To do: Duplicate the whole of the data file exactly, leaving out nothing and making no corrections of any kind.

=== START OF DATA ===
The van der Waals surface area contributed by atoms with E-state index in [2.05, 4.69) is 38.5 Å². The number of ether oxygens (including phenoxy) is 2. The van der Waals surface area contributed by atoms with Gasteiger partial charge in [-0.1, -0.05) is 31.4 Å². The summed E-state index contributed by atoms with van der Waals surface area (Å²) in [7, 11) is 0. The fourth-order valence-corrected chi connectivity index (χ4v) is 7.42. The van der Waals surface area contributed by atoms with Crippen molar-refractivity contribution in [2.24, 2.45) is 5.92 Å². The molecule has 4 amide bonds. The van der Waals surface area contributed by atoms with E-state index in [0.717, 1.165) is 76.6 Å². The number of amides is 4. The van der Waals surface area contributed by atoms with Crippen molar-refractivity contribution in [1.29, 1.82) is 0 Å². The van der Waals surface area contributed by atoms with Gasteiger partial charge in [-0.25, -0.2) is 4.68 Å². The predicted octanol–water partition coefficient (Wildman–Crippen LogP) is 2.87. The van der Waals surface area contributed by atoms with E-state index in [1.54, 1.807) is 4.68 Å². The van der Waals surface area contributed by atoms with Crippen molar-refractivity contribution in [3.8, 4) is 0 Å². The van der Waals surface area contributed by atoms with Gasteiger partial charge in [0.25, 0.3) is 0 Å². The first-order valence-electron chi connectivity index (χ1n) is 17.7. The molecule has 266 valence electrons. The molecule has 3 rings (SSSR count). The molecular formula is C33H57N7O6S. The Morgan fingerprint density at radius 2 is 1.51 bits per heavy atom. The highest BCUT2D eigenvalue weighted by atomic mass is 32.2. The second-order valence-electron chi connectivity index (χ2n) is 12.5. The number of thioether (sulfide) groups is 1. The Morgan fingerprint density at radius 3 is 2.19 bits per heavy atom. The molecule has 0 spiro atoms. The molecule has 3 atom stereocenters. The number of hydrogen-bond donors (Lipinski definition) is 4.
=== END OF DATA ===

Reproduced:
The van der Waals surface area contributed by atoms with E-state index in [2.05, 4.69) is 38.5 Å². The number of ether oxygens (including phenoxy) is 2. The van der Waals surface area contributed by atoms with Gasteiger partial charge in [-0.1, -0.05) is 31.4 Å². The summed E-state index contributed by atoms with van der Waals surface area (Å²) in [7, 11) is 0. The fourth-order valence-corrected chi connectivity index (χ4v) is 7.42. The van der Waals surface area contributed by atoms with Crippen molar-refractivity contribution in [2.24, 2.45) is 5.92 Å². The molecule has 4 amide bonds. The van der Waals surface area contributed by atoms with E-state index in [0.717, 1.165) is 76.6 Å². The number of amides is 4. The van der Waals surface area contributed by atoms with Crippen molar-refractivity contribution in [1.29, 1.82) is 0 Å². The van der Waals surface area contributed by atoms with Gasteiger partial charge in [-0.25, -0.2) is 4.68 Å². The predicted octanol–water partition coefficient (Wildman–Crippen LogP) is 2.87. The van der Waals surface area contributed by atoms with E-state index in [1.54, 1.807) is 4.68 Å². The van der Waals surface area contributed by atoms with Crippen molar-refractivity contribution in [3.8, 4) is 0 Å². The van der Waals surface area contributed by atoms with Gasteiger partial charge in [0.25, 0.3) is 0 Å². The first-order valence-electron chi connectivity index (χ1n) is 17.7. The molecule has 266 valence electrons. The molecule has 3 rings (SSSR count). The molecular formula is C33H57N7O6S. The Morgan fingerprint density at radius 2 is 1.51 bits per heavy atom. The highest BCUT2D eigenvalue weighted by atomic mass is 32.2. The second-order valence-electron chi connectivity index (χ2n) is 12.5. The number of thioether (sulfide) groups is 1. The Morgan fingerprint density at radius 3 is 2.19 bits per heavy atom. The molecule has 0 spiro atoms. The molecule has 3 atom stereocenters. The number of hydrogen-bond donors (Lipinski definition) is 4.